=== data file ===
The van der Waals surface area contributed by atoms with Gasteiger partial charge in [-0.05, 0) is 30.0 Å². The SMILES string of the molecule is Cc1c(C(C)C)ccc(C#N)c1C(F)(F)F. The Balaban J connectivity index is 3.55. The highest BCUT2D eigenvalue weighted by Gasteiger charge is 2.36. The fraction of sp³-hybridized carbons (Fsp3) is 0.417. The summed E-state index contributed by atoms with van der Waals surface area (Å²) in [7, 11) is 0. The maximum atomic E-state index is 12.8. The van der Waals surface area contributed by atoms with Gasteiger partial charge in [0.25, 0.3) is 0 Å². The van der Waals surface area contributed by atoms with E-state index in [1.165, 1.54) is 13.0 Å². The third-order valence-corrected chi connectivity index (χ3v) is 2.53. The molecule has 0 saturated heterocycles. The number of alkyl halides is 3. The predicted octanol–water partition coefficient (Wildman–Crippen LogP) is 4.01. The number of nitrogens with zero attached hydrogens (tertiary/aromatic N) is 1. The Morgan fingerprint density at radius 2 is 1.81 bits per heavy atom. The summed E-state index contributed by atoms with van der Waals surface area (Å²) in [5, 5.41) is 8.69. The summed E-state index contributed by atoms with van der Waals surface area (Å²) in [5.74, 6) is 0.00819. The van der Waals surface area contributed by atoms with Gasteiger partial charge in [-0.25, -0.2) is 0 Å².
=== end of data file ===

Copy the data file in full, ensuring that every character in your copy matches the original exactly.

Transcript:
The van der Waals surface area contributed by atoms with Gasteiger partial charge in [-0.05, 0) is 30.0 Å². The SMILES string of the molecule is Cc1c(C(C)C)ccc(C#N)c1C(F)(F)F. The Balaban J connectivity index is 3.55. The highest BCUT2D eigenvalue weighted by Gasteiger charge is 2.36. The fraction of sp³-hybridized carbons (Fsp3) is 0.417. The summed E-state index contributed by atoms with van der Waals surface area (Å²) in [7, 11) is 0. The maximum atomic E-state index is 12.8. The van der Waals surface area contributed by atoms with Gasteiger partial charge in [0.25, 0.3) is 0 Å². The van der Waals surface area contributed by atoms with E-state index in [1.165, 1.54) is 13.0 Å². The third-order valence-corrected chi connectivity index (χ3v) is 2.53. The molecule has 0 saturated heterocycles. The number of alkyl halides is 3. The predicted octanol–water partition coefficient (Wildman–Crippen LogP) is 4.01. The number of nitrogens with zero attached hydrogens (tertiary/aromatic N) is 1. The Morgan fingerprint density at radius 2 is 1.81 bits per heavy atom. The summed E-state index contributed by atoms with van der Waals surface area (Å²) in [5, 5.41) is 8.69. The summed E-state index contributed by atoms with van der Waals surface area (Å²) in [5.74, 6) is 0.00819. The van der Waals surface area contributed by atoms with Gasteiger partial charge in [-0.25, -0.2) is 0 Å².